Grocery Shopping—In preparation, students should talk to their families about what they are planning for food for the week. How do they decide what to buy? Provide students with a budget and grocery ads. You might give them a list of items they would already have on hand, such as salt or mayonnaise. Have them work in teams to plan menus and what to shop for the week. Have recipe books available in the room. What will they buy? Are they within the budget? Can they make their meals with what they bought? How do the meals stack up nutritionally? (Those with online access can access sources such as PeaPod for a more complete listing of items.) Suitable for grades 3 and up. The younger children might think about only lunches or dinners.
Grocery Receipt Detectives—Go to a nearby grocery store and look for a discarded, long receipt. Organize the items on the receipt into categories and develop a graph. Study the categories and write a short story about the family that purchased those grocery items.
Stock Market Game—Take an imaginary $100,000 and invest in various stocks. Watch and graph the value of your portfolio over time.
Fantasy Sports—Choose a celebrity sports figure. Gather data about this person from the Internet. Defend why they are among the best in their sport.
Design a Playground—Draw a proportionally scaled playground. Include as many different geometric shapes as possible. Do the math for space and cost.
A Map of the School—Draw a proportionally accurate map of the school in its surrounding area. Figure walking distances to various points within the neighborhood.
Measurement Olympics—Plan and execute active events that involve measurement such as: cotton ball throw, standing broad jump, vertical height leap or how many lima beans can you hold in one hand. Have students create other events. Keep track of scores for participants in the events and figure the differences between winners and others.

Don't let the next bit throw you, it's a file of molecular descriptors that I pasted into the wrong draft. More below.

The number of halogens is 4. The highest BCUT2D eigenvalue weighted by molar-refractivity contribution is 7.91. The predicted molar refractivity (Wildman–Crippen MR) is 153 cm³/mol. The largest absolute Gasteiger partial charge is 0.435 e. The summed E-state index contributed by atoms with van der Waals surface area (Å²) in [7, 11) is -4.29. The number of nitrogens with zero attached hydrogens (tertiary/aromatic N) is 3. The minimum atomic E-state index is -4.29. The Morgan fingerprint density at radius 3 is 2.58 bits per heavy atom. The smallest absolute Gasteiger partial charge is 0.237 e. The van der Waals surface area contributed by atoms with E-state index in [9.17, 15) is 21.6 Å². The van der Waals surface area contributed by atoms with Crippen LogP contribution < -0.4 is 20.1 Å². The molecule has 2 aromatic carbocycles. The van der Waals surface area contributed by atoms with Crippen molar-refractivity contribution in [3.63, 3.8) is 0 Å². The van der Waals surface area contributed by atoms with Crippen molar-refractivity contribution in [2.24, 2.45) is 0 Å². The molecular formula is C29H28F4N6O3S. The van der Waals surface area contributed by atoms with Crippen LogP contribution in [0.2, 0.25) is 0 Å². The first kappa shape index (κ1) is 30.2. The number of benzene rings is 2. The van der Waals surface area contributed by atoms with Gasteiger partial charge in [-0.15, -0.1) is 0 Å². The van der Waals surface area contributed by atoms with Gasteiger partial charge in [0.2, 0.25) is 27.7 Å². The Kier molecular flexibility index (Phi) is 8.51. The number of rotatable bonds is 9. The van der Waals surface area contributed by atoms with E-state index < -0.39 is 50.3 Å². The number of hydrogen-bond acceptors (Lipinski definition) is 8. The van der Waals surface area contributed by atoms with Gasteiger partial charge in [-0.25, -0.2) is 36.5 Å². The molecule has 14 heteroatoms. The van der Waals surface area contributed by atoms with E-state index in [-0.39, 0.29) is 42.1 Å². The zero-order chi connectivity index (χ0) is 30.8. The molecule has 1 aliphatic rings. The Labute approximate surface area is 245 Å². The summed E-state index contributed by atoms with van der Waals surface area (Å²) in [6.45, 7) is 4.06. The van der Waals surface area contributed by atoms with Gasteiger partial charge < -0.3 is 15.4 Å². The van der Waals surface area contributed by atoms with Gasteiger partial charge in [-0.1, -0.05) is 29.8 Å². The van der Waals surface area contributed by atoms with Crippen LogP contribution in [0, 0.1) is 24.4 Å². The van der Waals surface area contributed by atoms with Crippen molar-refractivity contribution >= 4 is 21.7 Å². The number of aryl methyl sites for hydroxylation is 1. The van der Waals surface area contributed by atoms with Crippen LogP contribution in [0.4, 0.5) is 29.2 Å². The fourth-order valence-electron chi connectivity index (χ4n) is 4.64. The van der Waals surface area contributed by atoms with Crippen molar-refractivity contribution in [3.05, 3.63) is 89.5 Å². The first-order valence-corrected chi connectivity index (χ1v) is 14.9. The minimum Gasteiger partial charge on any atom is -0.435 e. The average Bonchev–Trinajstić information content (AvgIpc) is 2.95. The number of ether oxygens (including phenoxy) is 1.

How Much Can the Room Hold?—How many Kleenex boxes would fill your classroom? The multipurpose room? Your school? Your bedroom? Use estimation, reasoning, measurement and problem solving to determine the answer.
Where Is Math?—In their school or neighborhood, students could take photographs with digital cameras (or draw pictures) to show different places where math could be found. Students could create a display board/poster and write a brief description, caption or question to elicit discussion on the math they found in the picture.
Million Dollar Project—”Give” students a million dollars to spend on a single project. For example, if they bought a house, they could use the newspaper to find a house and create a budget for housing and utilities. If they bought a business, they would need to supply all of the materials for the business.
Million Dollar Project 2—Create an ideal playground. Find space on the school grounds and use spatial area concepts to create a playground. Students present their ideas/blueprints to the group.
String Art—Students use poster board or tag board to design geometric shapes/patterns using colored string. Patterns can be found in art curriculum or fabrics from varied cultures. Discuss the patterns. The finished designs can be displayed on a school wall or donated to a local children’s hospital or other public building.
Create a Game—Students will create a math game—the pieces, questions, packaging, rules, game board, advertisements for the game, etc. When presenting the game, students explain the game and “sell” it. Ask them to identify what math is involved in the game. Invite students to play the game. Donate the games to the school.
Math Author—Students write a math book that features a math concept and then illustrate the book. They research other types of math books, from the school or local libraries to create their own math “literature” book. Once completed, students present their books to each other and donate them to the school library or local hospital.